Markers for prostate cancer death can identify men in need of more aggressive treatment

January 12, 2017
Prostate cancer (PC) is the second leading cause of male cancer death in the United States with an estimated 26,000 deaths in 2016. Two-thirds of all PC deaths observed in the US are men with localized disease who developed ...

Shortened radiation therapy offers similar quality of life for low-risk prostate cancer patients

September 26, 2016
Low-risk prostate cancer patients may be able to undergo a shortened course of radiation therapy that cuts treatment by weeks and offers comparable outcomes and quality of life results as those who undergo longer treatment ...

Study shows new treatment strategy in head and neck cancer not better than current standard

December 8, 2016
Results of the largest Canadian clinical trial to date comparing standard treatment for locally advanced squamous cell head and neck cancer with an experimental treatment did not show the new treatment is superior.

Recommended for you

Student develops microfluidics device to help scientists identify early genetic markers of cancer

October 16, 2018
As anyone who has played "Where's Waldo" knows, searching for a single item in a landscape filled with a mélange of characters and objects can be a challenge. Chrissy O'Keefe, a Ph.D. student in the Department of Biomedical ...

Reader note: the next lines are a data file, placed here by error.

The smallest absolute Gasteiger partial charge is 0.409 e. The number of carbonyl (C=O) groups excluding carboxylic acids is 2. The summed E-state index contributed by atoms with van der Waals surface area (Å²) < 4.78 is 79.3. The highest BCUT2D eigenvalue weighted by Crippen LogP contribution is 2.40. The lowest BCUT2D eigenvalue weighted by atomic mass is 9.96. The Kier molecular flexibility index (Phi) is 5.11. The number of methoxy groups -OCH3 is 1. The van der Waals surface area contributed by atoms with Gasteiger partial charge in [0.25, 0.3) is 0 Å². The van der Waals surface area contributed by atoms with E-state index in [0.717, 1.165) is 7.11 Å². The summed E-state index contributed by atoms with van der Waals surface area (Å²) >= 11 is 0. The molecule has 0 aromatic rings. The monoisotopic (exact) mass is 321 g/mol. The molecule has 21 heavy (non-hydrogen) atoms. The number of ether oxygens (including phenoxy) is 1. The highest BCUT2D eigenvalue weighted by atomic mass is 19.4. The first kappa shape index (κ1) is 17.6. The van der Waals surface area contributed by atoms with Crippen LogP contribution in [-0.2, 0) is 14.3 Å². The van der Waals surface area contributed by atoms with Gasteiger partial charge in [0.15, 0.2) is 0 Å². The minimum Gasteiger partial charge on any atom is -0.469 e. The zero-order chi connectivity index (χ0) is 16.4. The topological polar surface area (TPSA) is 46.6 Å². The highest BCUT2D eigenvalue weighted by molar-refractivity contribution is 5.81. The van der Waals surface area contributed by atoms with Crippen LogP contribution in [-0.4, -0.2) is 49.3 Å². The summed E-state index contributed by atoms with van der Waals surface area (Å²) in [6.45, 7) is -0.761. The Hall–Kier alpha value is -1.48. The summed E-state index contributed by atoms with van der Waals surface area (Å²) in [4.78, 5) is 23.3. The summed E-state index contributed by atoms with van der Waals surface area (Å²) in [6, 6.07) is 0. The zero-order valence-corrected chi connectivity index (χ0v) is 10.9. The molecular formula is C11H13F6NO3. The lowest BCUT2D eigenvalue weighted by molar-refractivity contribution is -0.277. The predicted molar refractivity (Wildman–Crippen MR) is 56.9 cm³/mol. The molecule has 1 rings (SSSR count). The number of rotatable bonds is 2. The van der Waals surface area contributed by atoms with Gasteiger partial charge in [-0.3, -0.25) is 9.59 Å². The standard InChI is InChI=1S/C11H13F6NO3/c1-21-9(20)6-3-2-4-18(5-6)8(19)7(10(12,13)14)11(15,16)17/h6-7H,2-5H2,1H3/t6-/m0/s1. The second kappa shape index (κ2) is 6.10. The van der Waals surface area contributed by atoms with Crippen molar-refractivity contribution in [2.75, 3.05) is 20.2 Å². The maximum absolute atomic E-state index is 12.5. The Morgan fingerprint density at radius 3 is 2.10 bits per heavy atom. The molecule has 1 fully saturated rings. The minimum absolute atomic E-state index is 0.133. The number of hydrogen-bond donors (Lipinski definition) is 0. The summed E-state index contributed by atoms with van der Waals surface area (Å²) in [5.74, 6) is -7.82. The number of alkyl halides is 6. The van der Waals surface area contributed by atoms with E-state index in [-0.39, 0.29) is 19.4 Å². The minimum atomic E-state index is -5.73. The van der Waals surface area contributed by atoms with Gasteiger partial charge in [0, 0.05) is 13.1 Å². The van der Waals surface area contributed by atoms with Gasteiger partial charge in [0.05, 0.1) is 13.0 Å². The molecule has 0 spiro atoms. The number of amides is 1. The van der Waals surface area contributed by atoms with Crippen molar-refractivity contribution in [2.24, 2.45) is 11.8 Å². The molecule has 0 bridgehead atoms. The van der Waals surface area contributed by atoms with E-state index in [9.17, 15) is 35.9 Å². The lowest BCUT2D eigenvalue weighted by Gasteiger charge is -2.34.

Technique to 'listen' to a patient's brain during tumour surgery

October 16, 2018
Surgeons could soon eavesdrop on a patient's brain activity during surgery to remove their brain tumour, helping improve the accuracy of the operation and reduce the risk of impairing brain function.

Researchers elucidate roles of TP63 and SOX2 in squamous cell cancer progression

October 16, 2018
Squamous cell carcinomas (SCCs) are aggressive malignancies arising from the squamous epithelium of various organs, such as the esophagus, head and neck, lungs, and skin. Previous studies have demonstrated that two master ...

Function of neutrophils during tumor progression unraveled

October 15, 2018
Researchers at The Wistar Institute have characterized the function of neutrophils, a type of white blood cells, during early stages of tumor progression, showing that they migrate from the bone marrow to distant sites and ...

Delving where few others have gone, leukemia researchers open new path

October 15, 2018
A Wilmot Cancer Institute study uncovers how a single gene could be at fault in acute myeloid leukemia (AML), one of the deadliest cancers. The breakthrough gives researchers renewed hope that a gene-targeted therapy could ...

3-D mammography detected 34% more breast cancers in screening

October 15, 2018
In traditional mammography screening, all breast tissue is captured in a single image. Breast tomosynthesis, on the other hand, is three-dimensional and works according to the same principle as what is known as tomography. ...

0 comments

Please sign in to add a comment. Registration is free, and takes less than a minute. Read more

Click here to reset your password.
Sign in to get notified via email when new comments are made.